The National Comprehensive Cancer Network, a not-for-profit alliance including some of America’s most respected cancer centers – Sloan-Kettering, Dana-Farber, M.D. Anderson, Fred Hutchinson et. al. – offers a comprehensive guide to breast cancer treatment in downloadable, PDF form.
This incredibly detailed NCCN Guidelines for Patients™, which includes the most up-to-date information on surgery, chemo, radiation, and more, is available free to the public.
If you’re facing breast cancer treatment, will this guide help you make informed decisions?
If you’ve been through treatment, and are dealing with the lasting side effects we all encounter as a postscript to active treatment – will the NCCN guide help you cope?
The introduction to the guide states, “The National Comprehensive Cancer Network® (NCCN™) aims to provide… state-of-the-art cancer treatment information in easy-to-understand language. The NCCN Guidelines… are meant to help you when you talk with your doctor about treatment options that are best for you.”
Sounds good, right? Let’s take a closer look.
If you’re a woman newly diagnosed with breast cancer, your head is whirling. Not only are you struggling to absorb the fact that you have a potentially life-threatening disease; you’re trying to quickly get up to speed for your first appointment with your new cancer doctor.
What are the most important questions you should ask your oncologist? For that matter, what’s an oncologist? Even a glossary of common breast cancer terms would be useful at this point, wouldn’t it?
The NCCN guide offers advice on topics for your initial doctor visit, as well as a comprehensive cancer vocabulary list.
Both are fairly understandable; I’d prefer the language were more basic, and that the authors didn’t assume a certain level of understanding of the disease going in. But with a bit of study, you’ll find both of these sections useable.
The guide also breaks breast cancer down into specific types, stages, and other aspects of diagnosis, information you’ll find in your pathology report. The authors then take a decision-tree approach to treatment guidelines.
For example, if you have IDC and your tumor is smaller than 2cm and the cancer is hormone receptive and was found in 1-3 lymph nodes – what are the current guidelines for treatment?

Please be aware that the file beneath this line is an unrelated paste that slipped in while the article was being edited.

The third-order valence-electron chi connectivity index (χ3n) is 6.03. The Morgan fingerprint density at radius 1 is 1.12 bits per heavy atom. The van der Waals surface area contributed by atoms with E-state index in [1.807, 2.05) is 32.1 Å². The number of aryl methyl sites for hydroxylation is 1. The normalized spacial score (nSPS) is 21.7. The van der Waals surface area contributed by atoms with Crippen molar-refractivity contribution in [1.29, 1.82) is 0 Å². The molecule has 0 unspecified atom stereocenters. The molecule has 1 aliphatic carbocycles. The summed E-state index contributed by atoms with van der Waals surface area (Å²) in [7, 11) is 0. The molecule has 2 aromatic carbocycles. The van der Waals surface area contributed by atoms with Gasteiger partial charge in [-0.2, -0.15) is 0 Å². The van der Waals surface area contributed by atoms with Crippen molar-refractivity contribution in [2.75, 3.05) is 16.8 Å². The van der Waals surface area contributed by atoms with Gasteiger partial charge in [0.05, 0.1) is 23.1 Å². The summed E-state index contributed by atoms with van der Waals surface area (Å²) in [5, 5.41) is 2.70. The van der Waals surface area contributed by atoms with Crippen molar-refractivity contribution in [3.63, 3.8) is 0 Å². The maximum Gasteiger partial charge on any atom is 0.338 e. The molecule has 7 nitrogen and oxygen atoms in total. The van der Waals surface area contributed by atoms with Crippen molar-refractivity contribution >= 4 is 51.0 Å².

Unfortunately, the guide again is a bit too technical; a bit too advanced for a woman just beginning to study cancer, and emotionally not equipped to put a lot of time and brainpower into absorbing new and somewhat complicated information.
Instead of clear guidance on using stage, hormone receptivity, and lymph node involvement to find treatment guidelines, the guide directs you to a page headed “Locoregional treatment of clinical stage I, IIA, or IIB disease or T3, N1, M0.”
If you’ve read and absorbed our Guide to Understanding Your Pathology Report, you could probably interpret this heading and find the information you’re looking for.
But for a cancer newbie? Not so easy.
Now, how about if you’re a survivor dealing with lasting side effects? Maybe you’re taking an aromatase inhibitor, and are experiencing hair loss; or you’re wondering about that pain in your ribs, 3 years after finishing radiation.
Should you download the NCCN guide?
If you want to double check your treatment regimen against current recommendations; or if you want to ensure that your oncologist is performing recommended follow-up tests, yes.
But for help dealing with the physical challenges of life after cancer treatment? Probably not.
I hand it to the authors of this guide: it’s jam-packed with information about breast cancer treatment. If and when you feel comfortable navigating language like this – “Complete planned chemotherapy regimen course if not completed preoperatively plus endocrine treatment if ER-positive and/or PR-positive (sequential chemotherapy followed by endocrine therapy)” – you’ll find the guide invaluable.
Until then – HealthCentral is here for you, plain and simple.
Published On: June 12, 2011